Tuesday, October 5, 2010

Worms and Snakes

I WAS CIRCUMCISED AT THREE... not at three years old, but on the 3rd day after I was born... I am grateful I cannot remember the pain of circumcision. So luckily, I was one of those elementary boys who could bravely show their ‘worms’ to each other in the school toilets to prove that they were really tuli*. Ilonggo boys have been jokingly tagged as pisot** but in my life, I haven’t been mocked or branded as one.

Many years later... January 17, 2007, it was my first day in my new job as a piggery farm worker in Queensland. Strict biosecurity was implemented there, requiring the farm staff to take off and leave all their street/house clothes and undies in the shower room’s ‘dirty area’, then enter and take a 10- minute shower in a small cubicle (which was located in the middle of the shower room), and put on their farm overalls in the ‘clean area’ before proceeding to work. Of course there were separate decontamination rooms for every gender.

That summer morning, there were three of us—Filipino guys who were about to take a shower. Honestly, we were literally shocked to see our Australian workmates—who, after greeting us, took all their clothes and undies off, and waited on the queue while chatting to us. We—the new Filipino workers were, at that moment, like the Biblical Adam who were covering our valuable ‘possessions’ with one of our hands, and blushing. I didn’t know the reason why our face had reddened that time—probably because we still weren’t use to this kind of showering routine yet or maybe because we had seen the uncovered ‘snakes’ of those locals dangling in front of us! It was really a funny, memorable conversation when we got back to our accommodation that afternoon!

Three months later, the decontamination routine eventually became a normal thing to us, no covering, and no blushing even if the ‘brown snakes’ were everywhere. Work performance became more important especially when the first job evaluation came.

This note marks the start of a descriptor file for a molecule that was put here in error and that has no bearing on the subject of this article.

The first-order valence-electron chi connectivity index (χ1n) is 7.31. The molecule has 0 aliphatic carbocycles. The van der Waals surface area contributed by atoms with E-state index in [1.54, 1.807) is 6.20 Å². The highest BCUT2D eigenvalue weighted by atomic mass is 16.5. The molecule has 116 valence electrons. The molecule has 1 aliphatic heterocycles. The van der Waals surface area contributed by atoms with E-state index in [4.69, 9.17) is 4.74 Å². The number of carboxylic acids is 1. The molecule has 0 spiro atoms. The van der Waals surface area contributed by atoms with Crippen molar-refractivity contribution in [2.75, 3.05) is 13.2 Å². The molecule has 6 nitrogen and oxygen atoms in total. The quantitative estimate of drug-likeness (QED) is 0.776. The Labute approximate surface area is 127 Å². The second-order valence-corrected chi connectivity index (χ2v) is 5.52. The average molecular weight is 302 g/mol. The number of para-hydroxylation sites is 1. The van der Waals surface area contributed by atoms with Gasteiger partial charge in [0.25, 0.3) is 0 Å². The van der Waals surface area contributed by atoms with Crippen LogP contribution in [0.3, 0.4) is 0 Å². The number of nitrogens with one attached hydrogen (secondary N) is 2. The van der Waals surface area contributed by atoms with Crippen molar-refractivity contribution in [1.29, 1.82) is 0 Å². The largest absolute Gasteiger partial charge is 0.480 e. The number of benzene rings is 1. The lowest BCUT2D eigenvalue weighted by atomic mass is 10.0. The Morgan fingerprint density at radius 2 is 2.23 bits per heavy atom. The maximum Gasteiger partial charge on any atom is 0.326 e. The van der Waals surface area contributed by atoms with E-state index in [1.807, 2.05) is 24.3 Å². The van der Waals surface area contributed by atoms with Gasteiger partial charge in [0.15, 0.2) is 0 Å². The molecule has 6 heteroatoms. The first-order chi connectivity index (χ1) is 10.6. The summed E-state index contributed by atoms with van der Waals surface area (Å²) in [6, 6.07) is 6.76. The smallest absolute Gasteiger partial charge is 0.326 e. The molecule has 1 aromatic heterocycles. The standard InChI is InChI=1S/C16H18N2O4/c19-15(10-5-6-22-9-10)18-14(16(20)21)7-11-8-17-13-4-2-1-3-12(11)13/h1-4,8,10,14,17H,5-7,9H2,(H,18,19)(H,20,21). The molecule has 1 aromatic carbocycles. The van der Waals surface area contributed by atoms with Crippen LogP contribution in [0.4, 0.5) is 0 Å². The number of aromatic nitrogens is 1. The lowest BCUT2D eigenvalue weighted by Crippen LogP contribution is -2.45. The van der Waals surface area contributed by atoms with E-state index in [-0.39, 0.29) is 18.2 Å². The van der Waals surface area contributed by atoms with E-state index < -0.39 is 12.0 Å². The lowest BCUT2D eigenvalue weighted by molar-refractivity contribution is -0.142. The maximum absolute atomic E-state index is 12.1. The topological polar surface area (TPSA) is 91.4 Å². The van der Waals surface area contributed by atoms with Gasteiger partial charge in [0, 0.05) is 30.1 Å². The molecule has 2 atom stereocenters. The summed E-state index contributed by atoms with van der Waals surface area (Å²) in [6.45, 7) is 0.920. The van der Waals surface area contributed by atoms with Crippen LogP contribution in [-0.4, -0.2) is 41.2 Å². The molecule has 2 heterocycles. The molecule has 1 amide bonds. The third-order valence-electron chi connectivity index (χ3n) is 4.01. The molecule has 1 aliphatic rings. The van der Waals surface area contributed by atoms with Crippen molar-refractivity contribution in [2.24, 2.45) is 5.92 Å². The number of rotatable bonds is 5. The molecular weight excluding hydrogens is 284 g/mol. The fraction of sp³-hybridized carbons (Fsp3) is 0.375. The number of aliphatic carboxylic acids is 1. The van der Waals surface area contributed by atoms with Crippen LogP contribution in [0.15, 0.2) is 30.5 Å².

Being trained as a technical person in the Philippines, the daily piggery routine was very exhausting for me. Of all the new Filipino workers, I was the one who, the superiors said, had the slowest pace at work! I was even told to work quickly and not ‘properly’—because I was very particular with the details that time. I became the subject of mockery, and was rated very unsatisfactory under the ‘Knowledge of the Job’ category.

The next morning, when we were having our smoko in the farm’s lunch room two of my workmates (who were natives in town) ridiculously asked me, “Hey RJ... How would you insult a Filipino guy back in the Philippines?

Tell him that that he is UNcircumcised!” I instantly said without even thinking.

The locals immediately blushed, and had a fake smile.

Instantaneously, I remembered that both of them were ‘uncut’. Well, seven out of our ten local workmates were pisot. And in this country, I think, this is not an issue at all.

*tuli- a Filipino word for a circumcised boy or man.
**pisot- a Hiligaynon term for an uncircumcised boy or man.



BlogusVox said...

"Tell him that he is UNcircumcised!"

That's what I call a good retort! Sapol!

The Pope said...

I remember after my 4th Grade, it was summer vacation and me and my cousins have agreed and are scheduled for our circumcision. And a day before that 'baptismal" event, nagka-tigdas ako, I cried all day kasi di ako nakasama, hahahaha. Di ako lumabas ng bahay for a week thinkin that they will play joke on me.

But I got my "cut" three weeks later.

nortehanon said...

Reading your post made me remember the time nang sabay-sabay magpa-circumcise ang tatlo kong mga kapatid. Nung araw na unang tinanggal ang gauze para linisan sila, the youngest cried and told my mother "Nanay, di na talaga ako magpapatuli uli, di na po talaga."

Kanya-kanyang bansa, kanya-kanyang kultura :)

Miss N of

AJ said...

talagang snake at worm ha, hehe..worm lang ang size ng pinoy, LOL! - at least were the conservative type =)..naku, doc rj, ako bloody ang experience ko dyan, sa pukpok ako eh, hehe..